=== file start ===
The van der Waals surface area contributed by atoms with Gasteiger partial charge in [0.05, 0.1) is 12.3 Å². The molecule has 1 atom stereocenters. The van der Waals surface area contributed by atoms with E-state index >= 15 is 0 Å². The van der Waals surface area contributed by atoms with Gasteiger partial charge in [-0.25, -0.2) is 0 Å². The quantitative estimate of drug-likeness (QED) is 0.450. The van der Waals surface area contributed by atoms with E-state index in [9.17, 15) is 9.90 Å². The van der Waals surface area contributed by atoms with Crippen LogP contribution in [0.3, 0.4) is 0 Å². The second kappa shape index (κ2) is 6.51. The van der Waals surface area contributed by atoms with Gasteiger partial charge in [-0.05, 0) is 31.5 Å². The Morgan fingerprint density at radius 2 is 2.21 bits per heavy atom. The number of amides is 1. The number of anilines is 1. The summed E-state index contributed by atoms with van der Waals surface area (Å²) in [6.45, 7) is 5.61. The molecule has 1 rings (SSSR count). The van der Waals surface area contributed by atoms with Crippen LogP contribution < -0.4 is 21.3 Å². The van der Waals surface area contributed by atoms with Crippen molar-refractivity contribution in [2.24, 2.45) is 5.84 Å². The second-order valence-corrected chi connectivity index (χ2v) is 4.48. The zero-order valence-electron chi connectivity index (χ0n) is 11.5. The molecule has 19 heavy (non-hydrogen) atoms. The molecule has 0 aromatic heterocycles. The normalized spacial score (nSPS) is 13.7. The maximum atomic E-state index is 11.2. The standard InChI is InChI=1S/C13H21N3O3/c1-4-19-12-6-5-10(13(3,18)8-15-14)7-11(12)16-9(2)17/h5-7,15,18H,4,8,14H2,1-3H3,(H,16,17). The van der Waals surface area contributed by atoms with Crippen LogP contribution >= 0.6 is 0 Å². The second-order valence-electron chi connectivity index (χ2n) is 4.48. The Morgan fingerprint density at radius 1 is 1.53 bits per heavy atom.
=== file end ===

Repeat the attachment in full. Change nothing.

The van der Waals surface area contributed by atoms with Gasteiger partial charge in [0.05, 0.1) is 12.3 Å². The molecule has 1 atom stereocenters. The van der Waals surface area contributed by atoms with E-state index >= 15 is 0 Å². The van der Waals surface area contributed by atoms with Gasteiger partial charge in [-0.25, -0.2) is 0 Å². The quantitative estimate of drug-likeness (QED) is 0.450. The van der Waals surface area contributed by atoms with E-state index in [9.17, 15) is 9.90 Å². The van der Waals surface area contributed by atoms with Crippen LogP contribution in [0.3, 0.4) is 0 Å². The second kappa shape index (κ2) is 6.51. The van der Waals surface area contributed by atoms with Gasteiger partial charge in [-0.05, 0) is 31.5 Å². The Morgan fingerprint density at radius 2 is 2.21 bits per heavy atom. The number of amides is 1. The number of anilines is 1. The summed E-state index contributed by atoms with van der Waals surface area (Å²) in [6.45, 7) is 5.61. The molecule has 1 rings (SSSR count). The van der Waals surface area contributed by atoms with Crippen LogP contribution < -0.4 is 21.3 Å². The van der Waals surface area contributed by atoms with Crippen molar-refractivity contribution in [2.24, 2.45) is 5.84 Å². The second-order valence-corrected chi connectivity index (χ2v) is 4.48. The zero-order valence-electron chi connectivity index (χ0n) is 11.5. The molecule has 19 heavy (non-hydrogen) atoms. The molecule has 0 aromatic heterocycles. The normalized spacial score (nSPS) is 13.7. The maximum atomic E-state index is 11.2. The standard InChI is InChI=1S/C13H21N3O3/c1-4-19-12-6-5-10(13(3,18)8-15-14)7-11(12)16-9(2)17/h5-7,15,18H,4,8,14H2,1-3H3,(H,16,17). The van der Waals surface area contributed by atoms with Crippen LogP contribution >= 0.6 is 0 Å². The second-order valence-electron chi connectivity index (χ2n) is 4.48. The Morgan fingerprint density at radius 1 is 1.53 bits per heavy atom.